How to Convert an Annuity to a Lump Sum

How to Convert an Annuity to a Lump Sum
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When you plan for your retirement years, the single most important question is: How are you going to make your money last for your lifetime? Your answer to this question is key to your effort to survive beyond your official life expectancy age.

While both a pension and Social Security may last the lifetimes of many recipients, you may not receive these benefits or may want to supplement those monthly payments. An annuity is of benefit in either instance.

Even after you elect an annuity, you may decide a different type of investment is the right one for you. At that point, the questions become "What are my payout options?" and "How do I convert an annuity to a lump sum?"

Annuity Payout Options

The options for taking annuity payouts include the annuitization, systematic withdrawal schedule and lump-sum payment methods.

The Annuitization Method

The annuitization method guarantees that you'll receive monthly income for a specified period or for your lifetime. The method grants you control over the distribution schedule but it does not ensure that your annuity assets will last your lifetime.

The annuitization payout method option takes multiple forms:

  • Life Annuitization​. The life annuitization monthly payment provides its recipient a lifetime income stream, which addresses the risk an annuity's owner will outlive her income.
  • Joint Life Annuitization​. The joint life annuitization method recognizes two beneficiaries: the annuitant and the annuitant's spouse, the latter of which receives the payment upon the death of the annuitant.
  • Period Certain Annuitization​. Annuitization payments are distributed over a predetermined number of years, such as 15 or 20 years. Should the annuitant die before the elected payout period, the spouse receives the remaining payments.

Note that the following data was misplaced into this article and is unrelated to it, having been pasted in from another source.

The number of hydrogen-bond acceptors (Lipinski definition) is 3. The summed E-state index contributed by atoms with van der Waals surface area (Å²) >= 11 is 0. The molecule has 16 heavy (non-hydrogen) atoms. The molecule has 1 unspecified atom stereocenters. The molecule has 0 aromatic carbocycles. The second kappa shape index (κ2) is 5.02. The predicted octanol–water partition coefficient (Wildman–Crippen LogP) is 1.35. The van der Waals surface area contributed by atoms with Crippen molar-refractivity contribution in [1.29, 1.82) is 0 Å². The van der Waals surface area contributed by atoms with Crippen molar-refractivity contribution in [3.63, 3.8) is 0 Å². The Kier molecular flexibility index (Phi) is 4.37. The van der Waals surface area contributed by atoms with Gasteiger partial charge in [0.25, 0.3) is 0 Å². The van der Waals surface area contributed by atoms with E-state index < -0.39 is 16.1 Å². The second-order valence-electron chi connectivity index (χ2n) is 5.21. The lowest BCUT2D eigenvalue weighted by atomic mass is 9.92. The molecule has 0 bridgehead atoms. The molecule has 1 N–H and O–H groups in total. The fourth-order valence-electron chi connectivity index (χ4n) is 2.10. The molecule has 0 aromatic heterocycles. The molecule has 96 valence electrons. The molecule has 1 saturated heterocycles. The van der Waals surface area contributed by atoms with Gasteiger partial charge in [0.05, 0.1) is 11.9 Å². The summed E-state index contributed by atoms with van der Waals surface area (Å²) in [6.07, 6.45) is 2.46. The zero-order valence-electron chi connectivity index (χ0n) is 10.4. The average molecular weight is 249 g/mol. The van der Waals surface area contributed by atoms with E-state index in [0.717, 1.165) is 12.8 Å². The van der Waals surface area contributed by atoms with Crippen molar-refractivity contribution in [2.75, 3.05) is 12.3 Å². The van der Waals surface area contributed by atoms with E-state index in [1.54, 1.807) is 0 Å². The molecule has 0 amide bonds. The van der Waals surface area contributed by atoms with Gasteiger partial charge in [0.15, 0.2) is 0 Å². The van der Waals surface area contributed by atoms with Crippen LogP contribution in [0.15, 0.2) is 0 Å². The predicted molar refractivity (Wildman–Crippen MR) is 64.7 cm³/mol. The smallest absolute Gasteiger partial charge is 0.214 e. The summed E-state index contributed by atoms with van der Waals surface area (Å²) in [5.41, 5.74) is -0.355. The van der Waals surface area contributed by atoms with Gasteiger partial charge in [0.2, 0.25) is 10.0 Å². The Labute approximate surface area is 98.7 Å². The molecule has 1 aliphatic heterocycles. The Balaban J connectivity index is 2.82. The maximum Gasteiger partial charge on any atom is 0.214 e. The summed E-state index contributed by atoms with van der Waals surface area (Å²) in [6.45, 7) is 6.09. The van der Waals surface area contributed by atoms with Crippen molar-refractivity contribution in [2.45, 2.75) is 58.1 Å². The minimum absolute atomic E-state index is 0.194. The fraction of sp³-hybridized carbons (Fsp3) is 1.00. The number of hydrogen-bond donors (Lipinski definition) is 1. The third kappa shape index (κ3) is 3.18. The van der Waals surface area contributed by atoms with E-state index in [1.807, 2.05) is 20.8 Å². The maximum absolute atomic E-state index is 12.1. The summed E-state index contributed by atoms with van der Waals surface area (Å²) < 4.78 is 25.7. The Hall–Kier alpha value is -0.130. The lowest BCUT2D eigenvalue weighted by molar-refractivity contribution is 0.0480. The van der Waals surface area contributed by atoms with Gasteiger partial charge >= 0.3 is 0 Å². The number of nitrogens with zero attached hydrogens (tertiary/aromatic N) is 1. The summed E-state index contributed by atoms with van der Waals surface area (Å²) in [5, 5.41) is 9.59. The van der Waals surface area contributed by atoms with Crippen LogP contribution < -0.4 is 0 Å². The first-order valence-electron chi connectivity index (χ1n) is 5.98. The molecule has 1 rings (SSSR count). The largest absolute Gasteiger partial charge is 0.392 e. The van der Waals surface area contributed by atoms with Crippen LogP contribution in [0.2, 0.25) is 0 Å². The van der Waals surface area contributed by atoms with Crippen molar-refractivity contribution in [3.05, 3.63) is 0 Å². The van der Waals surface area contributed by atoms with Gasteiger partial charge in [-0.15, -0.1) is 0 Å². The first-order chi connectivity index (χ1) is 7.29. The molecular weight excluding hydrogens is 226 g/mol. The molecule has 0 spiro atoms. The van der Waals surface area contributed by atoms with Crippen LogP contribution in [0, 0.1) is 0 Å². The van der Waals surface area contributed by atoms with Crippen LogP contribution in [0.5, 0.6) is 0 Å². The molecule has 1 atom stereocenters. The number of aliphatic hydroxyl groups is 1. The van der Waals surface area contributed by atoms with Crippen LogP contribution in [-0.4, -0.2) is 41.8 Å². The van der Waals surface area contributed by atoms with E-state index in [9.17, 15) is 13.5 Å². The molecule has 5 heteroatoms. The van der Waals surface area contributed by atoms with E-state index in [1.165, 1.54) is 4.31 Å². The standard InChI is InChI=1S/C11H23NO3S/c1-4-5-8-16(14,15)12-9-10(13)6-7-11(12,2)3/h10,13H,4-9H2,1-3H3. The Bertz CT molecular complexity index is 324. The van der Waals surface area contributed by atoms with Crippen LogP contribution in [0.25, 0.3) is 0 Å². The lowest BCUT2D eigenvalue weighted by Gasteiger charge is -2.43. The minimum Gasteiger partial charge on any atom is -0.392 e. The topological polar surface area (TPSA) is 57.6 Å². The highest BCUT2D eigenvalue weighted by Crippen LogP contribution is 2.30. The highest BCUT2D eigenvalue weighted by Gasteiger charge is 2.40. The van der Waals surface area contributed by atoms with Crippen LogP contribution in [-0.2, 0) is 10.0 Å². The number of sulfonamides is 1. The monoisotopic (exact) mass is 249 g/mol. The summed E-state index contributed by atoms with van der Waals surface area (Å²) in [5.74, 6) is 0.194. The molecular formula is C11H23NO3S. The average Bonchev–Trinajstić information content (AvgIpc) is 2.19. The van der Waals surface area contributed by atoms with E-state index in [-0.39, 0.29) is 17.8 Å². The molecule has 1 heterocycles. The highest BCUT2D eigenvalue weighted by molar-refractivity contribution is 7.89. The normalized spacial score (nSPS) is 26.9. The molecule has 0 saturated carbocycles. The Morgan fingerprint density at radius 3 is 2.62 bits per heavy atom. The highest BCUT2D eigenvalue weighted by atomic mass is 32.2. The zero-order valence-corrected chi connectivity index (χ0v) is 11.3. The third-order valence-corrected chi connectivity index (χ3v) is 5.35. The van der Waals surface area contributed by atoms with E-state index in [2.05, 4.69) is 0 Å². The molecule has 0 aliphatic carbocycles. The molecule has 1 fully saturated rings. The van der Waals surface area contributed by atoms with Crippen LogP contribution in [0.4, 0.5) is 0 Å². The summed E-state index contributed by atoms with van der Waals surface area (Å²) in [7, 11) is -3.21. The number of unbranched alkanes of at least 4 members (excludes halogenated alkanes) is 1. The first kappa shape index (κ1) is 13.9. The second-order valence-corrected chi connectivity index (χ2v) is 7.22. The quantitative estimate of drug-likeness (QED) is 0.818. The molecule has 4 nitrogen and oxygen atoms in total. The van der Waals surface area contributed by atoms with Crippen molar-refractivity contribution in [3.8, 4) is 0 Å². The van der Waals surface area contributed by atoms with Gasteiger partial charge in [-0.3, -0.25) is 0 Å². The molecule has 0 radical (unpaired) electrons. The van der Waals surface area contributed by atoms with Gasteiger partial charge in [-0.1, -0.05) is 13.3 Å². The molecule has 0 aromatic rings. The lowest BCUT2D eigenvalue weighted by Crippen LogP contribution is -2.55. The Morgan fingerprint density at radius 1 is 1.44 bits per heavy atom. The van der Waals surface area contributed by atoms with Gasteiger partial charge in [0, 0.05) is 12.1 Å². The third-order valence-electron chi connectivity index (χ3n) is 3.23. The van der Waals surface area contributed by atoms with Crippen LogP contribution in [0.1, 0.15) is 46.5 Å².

• Life with Guaranteed Term​. The life with guaranteed term method both provides an income stream for the annuitant's lifetime and makes payments to your estate should you die before the guaranteed term expires.

Systematic Withdrawal Schedule (SWS)

The systematic withdrawal schedule payout method allows you to determine, based on your contribution, the amount of cash you want to receive each month. You also choose the total number of payments that you will receive. In this case, you may well outlive the annuity's income stream.

The Lump Sum Payment Method

Should you elect the lump sum payment method, you will receive your annuity's payout value in a lump sum. A major disadvantage of this approach is that the annuitant pays tax on the account's capital gains in the year the lump sum is distributed.

Risks of Lump-Sum Payout Option

An annuity can provide a steady income stream after you retire. That's the reason most annuitants purchase the types of annuities that offer set monthly payments. The insurance companies do, however, allow a one-time payment to be made for the value of the annuity. It's commonly termed a lump-sum payout option.

If you choose a lump-sum payout instead of monthly payments – an act that must occur before payouts begin – the responsibility for managing the money shifts from your insurance company to you. In addition, you increase the risk of outliving your money or losing your money due to bad investment advice, fraud or poor stock market performance.

What's more, the Internal Revenue Service considers that lump sum payment to be ordinary income that's subject to income tax.

The decisions you make before you sign the annuity contract determine the amount of the payments that you, as an annuitant, will receive as well as the period during which you will receive those payments. Once you annuitize your contract, the conversion is irrevocable. This means you can't cancel the contract or get back your cash.

An annuity owner can, however, withdraw cash as a lump sum from a deferred annuity, rather than opting for an immediate annuity payout option.